The City of Toronto’s largest-ever infrastructure construction project isn’t something many residents will notice. That is because much of it is 50 metres underground.
The Coxwell Bypass Tunnel (CBT) is a part of an ambitious program by the city to eliminate sewer and water outflows into Lake Ontario.
The tunnelling section is being done with a boring machine, nicknamed “Donnie,” that is cutting a 6.3-metre diameter passage through bedrock from the Ashbridges Bay Treatment Plant (ABTP) to Coxwell Ravine Park 10.5 kilometres away, says Samantha Fraser, manager for the project for the City of Toronto.
About 30 per cent complete, the tunnel commenced after Donnie was transported unassembled via barge and truck to the plant about a year ago. Since then, the big boring machine has dug up to 30 metres a day, heading west along Lake Shore Boulevard to the Don Roadway, she says.
It will eventually go north to the North Toronto Treatment Plant East and by late 2023 is expected to terminate at the Coxwell park.
One of the reasons the tunnel is so deep at 50 metres below grade “is to avoid a bedrock valley (soft ground conditions) below the Don River,” Fraser points out.
The 110-metre-long tunnel borer weighs almost 1,000 tonnes. Manufactured by Lovsuns, it was purpose-built for the project, she says.
Donnie’s cutter head is comprised of multiple bits designed to grind the bedrock. As it bores, it places rings of pre-cast concrete segmental liners by a “vacuum articulated process” around the tunnel, says Simon Hopton, the city’s director of design and construction for the project.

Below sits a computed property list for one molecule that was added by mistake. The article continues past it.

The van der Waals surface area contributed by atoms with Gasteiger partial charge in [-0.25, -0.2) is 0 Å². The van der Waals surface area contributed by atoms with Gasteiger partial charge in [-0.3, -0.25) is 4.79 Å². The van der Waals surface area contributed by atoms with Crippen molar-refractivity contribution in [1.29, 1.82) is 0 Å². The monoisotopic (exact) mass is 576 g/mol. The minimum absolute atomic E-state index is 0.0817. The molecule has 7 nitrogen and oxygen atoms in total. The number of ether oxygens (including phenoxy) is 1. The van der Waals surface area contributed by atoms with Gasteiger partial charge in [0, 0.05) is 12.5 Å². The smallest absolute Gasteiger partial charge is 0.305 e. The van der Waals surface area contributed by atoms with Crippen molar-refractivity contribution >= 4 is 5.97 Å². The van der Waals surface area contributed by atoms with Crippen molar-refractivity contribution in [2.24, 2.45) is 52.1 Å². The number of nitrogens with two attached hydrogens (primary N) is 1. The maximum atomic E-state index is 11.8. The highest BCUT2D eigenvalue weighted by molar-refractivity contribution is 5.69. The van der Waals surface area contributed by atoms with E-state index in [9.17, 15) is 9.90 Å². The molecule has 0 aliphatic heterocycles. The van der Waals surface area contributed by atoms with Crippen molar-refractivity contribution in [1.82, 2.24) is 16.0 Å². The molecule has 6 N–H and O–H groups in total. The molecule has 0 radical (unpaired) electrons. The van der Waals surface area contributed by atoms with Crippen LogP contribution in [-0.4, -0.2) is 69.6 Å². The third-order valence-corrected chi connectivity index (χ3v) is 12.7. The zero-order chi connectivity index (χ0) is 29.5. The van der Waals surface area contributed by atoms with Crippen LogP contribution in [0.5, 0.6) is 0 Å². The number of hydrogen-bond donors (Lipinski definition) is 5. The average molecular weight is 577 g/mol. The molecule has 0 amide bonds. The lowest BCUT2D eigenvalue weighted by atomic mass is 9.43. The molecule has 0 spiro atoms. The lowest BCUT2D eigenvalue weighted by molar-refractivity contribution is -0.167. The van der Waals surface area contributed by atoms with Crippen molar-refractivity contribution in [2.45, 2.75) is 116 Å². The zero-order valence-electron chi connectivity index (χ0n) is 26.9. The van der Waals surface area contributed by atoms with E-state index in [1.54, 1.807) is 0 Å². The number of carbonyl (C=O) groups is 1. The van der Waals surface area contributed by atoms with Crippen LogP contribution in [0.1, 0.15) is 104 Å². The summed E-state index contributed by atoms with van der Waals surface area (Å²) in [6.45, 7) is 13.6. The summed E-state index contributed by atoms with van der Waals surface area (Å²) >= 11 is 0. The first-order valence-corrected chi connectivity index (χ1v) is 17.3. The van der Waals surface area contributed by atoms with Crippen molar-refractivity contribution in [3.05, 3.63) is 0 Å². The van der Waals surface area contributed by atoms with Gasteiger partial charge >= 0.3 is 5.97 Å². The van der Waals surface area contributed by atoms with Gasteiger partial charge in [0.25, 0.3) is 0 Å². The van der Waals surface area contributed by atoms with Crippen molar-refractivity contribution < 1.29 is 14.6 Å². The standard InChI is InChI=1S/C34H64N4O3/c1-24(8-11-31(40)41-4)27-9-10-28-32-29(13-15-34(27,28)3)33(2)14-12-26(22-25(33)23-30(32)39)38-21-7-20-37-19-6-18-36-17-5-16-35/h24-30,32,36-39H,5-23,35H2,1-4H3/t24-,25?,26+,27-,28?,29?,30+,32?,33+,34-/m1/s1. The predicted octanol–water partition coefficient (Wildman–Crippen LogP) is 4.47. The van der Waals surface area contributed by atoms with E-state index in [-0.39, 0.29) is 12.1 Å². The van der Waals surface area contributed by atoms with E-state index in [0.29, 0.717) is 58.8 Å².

The ground bedrock known as “spoil” is being transported on a conveyor back to the surface. Some of the spoil will be used as fill in a “landform” development for a high-rate treatment facility at the ABTP, Hopton points out.
The big boring machine works about 20 hours a day using crews in two shifts. The CBT is being carried out by consortium North Tunnel Constructors ULC.
The project also includes five shafts 50 metres deep by 20 metres wide which will serve as storage and management of stormwater. A dozen smaller drop shafts will also help manage stormwater flow into the tunnel network, says Fraser.
The tunnel is the first of three phases of the 22-kilometre Don River and Central Waterfront Wet Weather Flow System, which will keep combined sewer overflows out of the city’s waterways.
Along with capturing the water in the tunnel and storing it until capacity is restored, the flow will be transported for treatment through an ultra-violet disinfection facility at the ABTP, Fraser says.
The water will then be discharged through a new 3.5-kilometre outfall into Lake Ontario.
Hopton says integrating all the projects is a big engineering hurdle because of the scope of work and the fact different design consultants are retained on the development.
But he adds that along with the environmental benefits of the CBT and the overall Central Waterfront flow management program, the city will see a cleaner lake resulting in improved recreational opportunities for residents.
Including the Coxwell tunnel, a new outfall, pumping system, disinfection treatment and Ashbridges Bay remediated land, the budget is more than $3 billion.
Currently the project is funded by the city of Toronto’s water ratepayers, says Fraser.